April is a wonderful month of renewal and joy. Just by resetting our clocks, we gain an hour of daylight and an opportunity to do more!
We get ready for holiday celebrations and throw open our windows to drink in the new Spring air.
Newscasters attempt to keep us grounded by advising that it is National Distracted Driving Awareness Month, Alcohol Awareness Month, Better Sleep Month… among the several.
But, for almost all of us, April and Spring means some sort of travel.
Certainly, for our snowbirds, it means planning a return to their secondary abode.
The most common question our office receives from clients with more than one residential property they visit for more than a short time is whether their Florida health care documents (health care power of attorney/living will) are “good” in the state to which the snowbird is returning.
Many times that client will be in the other state for upwards of six months. What if something terrible happens to them while they are in that other state and all they have are Florida documents? Will their family member have any trouble using those documents and stepping in for them?
Many states will recognize and enforce another state’s health care documents as long as the document has been executed the way that state requires execution. A number of states, however, will not enforce a living will if the person is pregnant.
In general, our clients’ experience has been hit or miss as to whether a particular institution under particular circumstances in a non-Florida state will accept a Florida document without question and with ease. More often than not, the Florida document is referred to the legal department and there is additional stress and delay on the family rather than a seamless use of the document.
Now, what do I mean? Let’s take New Jersey, for instance. There is a software provider called All-State Legal used by many New Jersey practitioners to prepare the advance directive for health care – living will document, for instance. All-State Legal puts their logo on the bottom of the document. Consequently, health care professionals in New Jersey recognize this document as a “familiar” document and the health care professional will not feel the need to have their legal department review the document before being bound by its terms. However, a document presented by a client to the New Jersey health care professional that does not bear the All-State Legal logo and states that its provisions are to be interpreted according to Florida, rather than New Jersey law, will likely compel the health care professional to seek guidance from the health care institution’s legal department.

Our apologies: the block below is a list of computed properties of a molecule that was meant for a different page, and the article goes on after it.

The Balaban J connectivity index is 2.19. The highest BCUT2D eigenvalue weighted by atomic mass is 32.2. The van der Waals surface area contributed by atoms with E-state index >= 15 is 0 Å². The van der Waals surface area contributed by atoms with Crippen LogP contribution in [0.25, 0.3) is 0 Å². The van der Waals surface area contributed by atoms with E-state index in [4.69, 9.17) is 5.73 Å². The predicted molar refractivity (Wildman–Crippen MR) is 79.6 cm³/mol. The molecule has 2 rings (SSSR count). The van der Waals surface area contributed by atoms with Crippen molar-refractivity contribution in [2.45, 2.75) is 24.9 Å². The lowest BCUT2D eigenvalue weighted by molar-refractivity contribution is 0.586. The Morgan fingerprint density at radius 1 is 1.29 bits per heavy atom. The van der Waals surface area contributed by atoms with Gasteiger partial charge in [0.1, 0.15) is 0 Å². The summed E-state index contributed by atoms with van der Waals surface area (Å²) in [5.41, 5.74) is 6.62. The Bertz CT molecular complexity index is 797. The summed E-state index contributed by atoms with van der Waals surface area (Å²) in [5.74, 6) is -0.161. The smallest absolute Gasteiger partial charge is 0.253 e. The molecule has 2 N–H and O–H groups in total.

We see this happen routinely with health care powers of attorney and general durable powers of attorney as well. In the meantime, the family member seeking to gain access to information to assist their loved one or make decisions on behalf of their loved one has no authority and is very upset.
The solution, while not necessarily inexpensive, may simply acknowledge your success – you would not need to have two sets of health care documents if you could not afford a vacation home and a primary residence…
So, before everyone’s Season schedule is completely booked, engage counsel licensed in the other state to prepare a set of health care documents for you making sure that they do not inadvertently revoke your Florida health care documents. We routinely do this for my New York and New Jersey client since I actively practice in those states as well as Florida.
For those clients needing document preparation assistance in other states, through our relationships with attorneys in other states, we are often able to assist our clients in locating counsel acceptable to them and licensed in the other state to prepare health care documents for them if they do not already have a relationship.
When you undertake your Spring travels, make sure your non-Florida set of health care documents is with you or electronically available to you – in that way, should you or your family be faced with a terrible situation during which one of those documents is needed, you have a document familiar to that state’s health care professional and your document will NOT prevent your loved ones from helping you in your time of need.
Barbara M. Pizzolato, Esq. – 239-225-7911